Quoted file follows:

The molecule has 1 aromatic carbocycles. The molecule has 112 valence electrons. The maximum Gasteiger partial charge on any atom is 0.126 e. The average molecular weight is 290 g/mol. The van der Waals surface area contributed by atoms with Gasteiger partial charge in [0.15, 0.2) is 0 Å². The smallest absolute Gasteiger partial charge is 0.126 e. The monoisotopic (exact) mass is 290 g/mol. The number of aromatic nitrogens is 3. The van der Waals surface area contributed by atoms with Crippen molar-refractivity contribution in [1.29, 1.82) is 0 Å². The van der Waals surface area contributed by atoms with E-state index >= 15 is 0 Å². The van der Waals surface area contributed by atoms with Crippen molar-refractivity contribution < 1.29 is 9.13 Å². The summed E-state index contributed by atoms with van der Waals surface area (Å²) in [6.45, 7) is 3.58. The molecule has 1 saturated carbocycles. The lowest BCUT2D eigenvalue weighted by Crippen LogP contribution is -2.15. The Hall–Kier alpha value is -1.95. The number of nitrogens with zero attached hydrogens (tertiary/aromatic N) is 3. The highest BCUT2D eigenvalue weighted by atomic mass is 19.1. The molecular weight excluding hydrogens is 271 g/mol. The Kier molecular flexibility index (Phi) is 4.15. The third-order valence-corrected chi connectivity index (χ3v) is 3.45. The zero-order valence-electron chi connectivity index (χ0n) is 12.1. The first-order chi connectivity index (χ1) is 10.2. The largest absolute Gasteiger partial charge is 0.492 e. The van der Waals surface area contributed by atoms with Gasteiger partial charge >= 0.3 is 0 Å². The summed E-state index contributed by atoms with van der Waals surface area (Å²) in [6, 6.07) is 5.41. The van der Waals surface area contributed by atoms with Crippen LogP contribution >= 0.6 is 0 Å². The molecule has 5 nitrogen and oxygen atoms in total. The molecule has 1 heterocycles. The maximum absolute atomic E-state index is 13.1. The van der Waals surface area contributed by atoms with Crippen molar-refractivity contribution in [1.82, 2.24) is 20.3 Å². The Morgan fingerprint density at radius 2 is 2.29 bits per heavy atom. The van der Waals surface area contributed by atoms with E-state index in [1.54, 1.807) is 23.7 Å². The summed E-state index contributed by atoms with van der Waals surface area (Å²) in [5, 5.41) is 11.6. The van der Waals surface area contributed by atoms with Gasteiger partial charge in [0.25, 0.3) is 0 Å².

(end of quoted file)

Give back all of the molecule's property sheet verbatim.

The molecule has 1 aromatic carbocycles. The molecule has 112 valence electrons. The maximum Gasteiger partial charge on any atom is 0.126 e. The average molecular weight is 290 g/mol. The van der Waals surface area contributed by atoms with Gasteiger partial charge in [0.15, 0.2) is 0 Å². The smallest absolute Gasteiger partial charge is 0.126 e. The monoisotopic (exact) mass is 290 g/mol. The number of aromatic nitrogens is 3. The van der Waals surface area contributed by atoms with Crippen molar-refractivity contribution in [1.29, 1.82) is 0 Å². The van der Waals surface area contributed by atoms with E-state index >= 15 is 0 Å². The van der Waals surface area contributed by atoms with Crippen molar-refractivity contribution < 1.29 is 9.13 Å². The summed E-state index contributed by atoms with van der Waals surface area (Å²) in [6.45, 7) is 3.58. The molecule has 1 saturated carbocycles. The lowest BCUT2D eigenvalue weighted by Crippen LogP contribution is -2.15. The Hall–Kier alpha value is -1.95. The number of nitrogens with zero attached hydrogens (tertiary/aromatic N) is 3. The highest BCUT2D eigenvalue weighted by atomic mass is 19.1. The molecular weight excluding hydrogens is 271 g/mol. The Kier molecular flexibility index (Phi) is 4.15. The third-order valence-corrected chi connectivity index (χ3v) is 3.45. The zero-order valence-electron chi connectivity index (χ0n) is 12.1. The first-order chi connectivity index (χ1) is 10.2. The largest absolute Gasteiger partial charge is 0.492 e. The van der Waals surface area contributed by atoms with Gasteiger partial charge >= 0.3 is 0 Å². The summed E-state index contributed by atoms with van der Waals surface area (Å²) in [6, 6.07) is 5.41. The van der Waals surface area contributed by atoms with Crippen LogP contribution >= 0.6 is 0 Å². The molecule has 5 nitrogen and oxygen atoms in total. The molecule has 1 heterocycles. The maximum absolute atomic E-state index is 13.1. The van der Waals surface area contributed by atoms with Crippen molar-refractivity contribution in [1.82, 2.24) is 20.3 Å². The Morgan fingerprint density at radius 2 is 2.29 bits per heavy atom. The van der Waals surface area contributed by atoms with E-state index in [1.54, 1.807) is 23.7 Å². The summed E-state index contributed by atoms with van der Waals surface area (Å²) in [5, 5.41) is 11.6. The van der Waals surface area contributed by atoms with Gasteiger partial charge in [0.25, 0.3) is 0 Å².